WIHA Hosts First Dinner Meeting of the Season

Photo by Marianne Salza

The Winthrop Improvement and Historical Association (WIHA) held the first dinner meeting of its 2022-2023 season on October 4 with Bob Upton, president of the Revere Society for Cultural and Historic Preservation (RSCHP), as the special speaker. Upton is one of the original members of RSCHP, which manages the Revere History Museum, and works closely with the Rumney Marsh Burial Ground.

Claire and Dave Hubbard, 2022 winner of the Massachusetts
History Alliance Award, and WIHA President Michael Herbert.

“This is a great opportunity for me to come here once again,” said Upton, who collects Revere memorabilia. “I conducted a Revere Beach slideshow many years ago.”

Founded in 1994, RSCHP collects, promotes, and preserves the history of Revere by identifying and cataloging artifacts and photographs for community resources.

Revere Society for Cultural and Historic Preservation and WIHA hope to learn from one another and collaborate, as Revere and Winthrop have shared histories. Upton noted that town historian, Dave Hubbard, appeared in RSCHP’s documentary video, Revere Beach: The Changing Tides, which raised $30,000 for the Revere History Museum, and can be viewed on YouTube.

“One connection we have with Winthrop is all the people of Winthrop have gone to Revere Beach, and have special memories,” mentioned Upton. “Winthrop and Revere histories are tied together. The history of Revere in this area is significant.”

Upton grew up in Revere as a parishioner of Immaculate Conception Church. The Revere History Museum now resides in the parish’s former rectory. The 125-year-old, four-story building is listed on the National Register of Historic Places, like the Deane Winthrop House.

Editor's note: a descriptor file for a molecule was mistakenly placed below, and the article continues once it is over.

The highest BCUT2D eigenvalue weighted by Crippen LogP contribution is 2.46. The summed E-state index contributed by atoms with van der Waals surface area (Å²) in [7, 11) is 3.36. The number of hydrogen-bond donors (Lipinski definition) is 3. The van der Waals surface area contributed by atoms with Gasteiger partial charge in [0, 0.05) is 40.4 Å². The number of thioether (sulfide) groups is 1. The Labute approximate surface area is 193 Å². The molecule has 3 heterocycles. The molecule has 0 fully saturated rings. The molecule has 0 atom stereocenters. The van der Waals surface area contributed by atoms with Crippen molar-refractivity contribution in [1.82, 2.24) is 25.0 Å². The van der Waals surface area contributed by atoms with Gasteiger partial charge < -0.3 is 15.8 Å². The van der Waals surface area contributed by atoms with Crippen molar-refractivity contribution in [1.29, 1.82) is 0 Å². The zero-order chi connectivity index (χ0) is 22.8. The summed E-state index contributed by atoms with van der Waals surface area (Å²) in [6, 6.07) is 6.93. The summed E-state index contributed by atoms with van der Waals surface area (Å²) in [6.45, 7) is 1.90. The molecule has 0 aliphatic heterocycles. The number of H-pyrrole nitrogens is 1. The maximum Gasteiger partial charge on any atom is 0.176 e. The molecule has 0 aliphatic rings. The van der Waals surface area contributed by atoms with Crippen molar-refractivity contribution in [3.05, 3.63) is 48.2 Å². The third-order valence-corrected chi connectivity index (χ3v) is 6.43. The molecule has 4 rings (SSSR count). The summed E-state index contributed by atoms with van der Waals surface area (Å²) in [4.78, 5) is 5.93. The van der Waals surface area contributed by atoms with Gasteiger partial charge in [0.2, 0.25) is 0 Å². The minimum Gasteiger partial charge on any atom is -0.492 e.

The Revere History Museum, located at 108 Beach Street, Revere, has undergone some $450,000 in renovations over the past three years in collaboration with Northeast Metropolitan Regional Vocational High School (The Voc).

“We are trying to figure out how to get fire prevention services,” explained Upton. “We’re not sure where that money is going to come from; but we have members of our organization who know how to write grants.”

Upton encouraged WIHA to build relationships with local organizations like RSCHP has with The Voc, that is currently sending Revere students to do electrical work in the facility; and will later install heating, ventilation, and air conditioning, as well as do carpentry work.

Although the pandemic reduced patronage, RSCHP has been able to reach larger audiences digitally through the development of the RevereBeach.com website, and Facebook, Twitter, and Instagram pages. 

“I think it’s important to get more people involved. Let them know there is an opportunity to participate, and you need their help,” Upton recommended. “To me, it’s all about the volunteers who have donated their time. It’s incredible what volunteers will do if you give them the tools to do it. Encourage them.”

The Revere Society for Cultural and Historic Preservation’s director of museum operations is a trained archivist who is digitizing collections of written materials with a team of volunteers.

Upton, a former Army recruiter, suggested WIHA partner with local businesses to sponsor fundraising events, and offer the Deane Winthrop House barn as a meeting location for other non-profits. “Find out what skills people have, and see how you’re able to apply those things,” Upton urged. “I’m all about collaboration. If you give people the opportunity to help you, they will do that; but offer them help. This is a tight-knit community.”

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